Monday, March 25, 2013

The Re-Writes

Oh, yeah, he's a snob, too.
Every writer has to do re-writes. (Well, maybe Heinlein didn't, but he's dead now.) It's just part of it. Either it's for editorial decisions or because one was typing so fast that mistakes just happen. Or the writer believes something can be said better, more eloquently, more simply, whatever. Re-writes are part and parcel of being a writer.

But they can suck your soul.

Every time I look at a first draft and start editing, my inner critic starts shouting about how bad I am at this. How anyone would want to read such dreck is beyond imagining. Yadda yadda.

I have to shove that critic in the fridge and then move the stove in front of it. I can't let him nibble away at me, increasing my doubt with every single word. My belief that I'm a fairly decent writer has to count for something. After all, I wouldn't have had the two books published if I was awful. Or would I?

Maybe I'm a hack. There's no degree behind my writing, there's only a lifetime of reading and an intense desire to tell stories that entertain not just me but other people, too. Does that make me a hack? I doubt it but it's possible.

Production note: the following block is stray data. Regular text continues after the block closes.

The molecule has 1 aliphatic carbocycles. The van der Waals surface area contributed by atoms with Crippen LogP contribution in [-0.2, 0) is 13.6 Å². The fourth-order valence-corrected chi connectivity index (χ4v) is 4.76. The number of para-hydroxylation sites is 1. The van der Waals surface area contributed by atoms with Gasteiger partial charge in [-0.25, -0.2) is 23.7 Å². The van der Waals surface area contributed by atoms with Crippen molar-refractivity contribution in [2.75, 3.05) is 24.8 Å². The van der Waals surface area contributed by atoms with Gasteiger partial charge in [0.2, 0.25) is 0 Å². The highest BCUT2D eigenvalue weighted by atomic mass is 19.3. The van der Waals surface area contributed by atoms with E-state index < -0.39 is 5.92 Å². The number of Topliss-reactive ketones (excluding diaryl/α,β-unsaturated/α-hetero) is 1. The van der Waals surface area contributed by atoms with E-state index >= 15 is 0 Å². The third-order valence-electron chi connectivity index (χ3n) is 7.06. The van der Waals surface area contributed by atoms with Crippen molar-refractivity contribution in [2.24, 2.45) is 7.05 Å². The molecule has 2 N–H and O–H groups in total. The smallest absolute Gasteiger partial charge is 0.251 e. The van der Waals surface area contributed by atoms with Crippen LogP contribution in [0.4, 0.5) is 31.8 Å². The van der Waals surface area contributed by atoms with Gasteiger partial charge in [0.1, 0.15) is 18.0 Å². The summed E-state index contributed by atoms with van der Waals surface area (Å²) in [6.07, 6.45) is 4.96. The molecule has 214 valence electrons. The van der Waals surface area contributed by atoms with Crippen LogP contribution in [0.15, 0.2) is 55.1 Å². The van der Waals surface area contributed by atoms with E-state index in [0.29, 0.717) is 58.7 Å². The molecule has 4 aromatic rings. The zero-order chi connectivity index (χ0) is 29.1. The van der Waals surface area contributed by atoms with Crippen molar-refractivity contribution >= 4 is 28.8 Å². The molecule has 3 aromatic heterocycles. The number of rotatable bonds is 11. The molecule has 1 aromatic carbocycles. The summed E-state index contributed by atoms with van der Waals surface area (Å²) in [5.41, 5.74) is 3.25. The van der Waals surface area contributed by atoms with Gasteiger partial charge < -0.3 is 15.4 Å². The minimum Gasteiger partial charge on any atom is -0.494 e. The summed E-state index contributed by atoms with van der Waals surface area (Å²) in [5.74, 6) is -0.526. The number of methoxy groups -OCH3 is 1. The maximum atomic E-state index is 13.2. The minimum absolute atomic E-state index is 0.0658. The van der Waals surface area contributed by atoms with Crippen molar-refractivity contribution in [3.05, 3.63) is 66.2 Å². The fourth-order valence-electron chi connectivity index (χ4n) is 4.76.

But then again, maybe that's all it takes: a lifetime of reading and the intense desire to tell stories. I've been actively trying to be a storyteller (first in comics, now in prose) for a lot of years. All that practice is starting to pay off. Re-writes on AoD were a lot easier this time around than before.

By that I mean that I could anticipate the changes the editors wanted and work out their arguments to include that stuff in the writing. I wasn't always successful, but I did a helluva lot less re-writing than I did on the first Evolver book. And the second Evolver book is in re-writes and it's SO much better, exponentially better than the first draft. I'm hitting a rhythm with these books. Yeah, they're short, more novella than novel, but that's almost harder. There's no room to stretch out and pad a little.

And it's showing in the re-writes. Showing a lot more and it's shiny.

The corollary to that is that the first drafts of other things are better, too. I'll never be Heinlein, not sure I want to be, but if my re-writes become less and less painless and more like head-scratching-what-the-hell-was-I-thinking kinds of things then I'm definitely leveled up.

In the meantime, re-writes still nudge my inner critic to start shouting at me. Good thing the fridge is soundproof. And in the garage.

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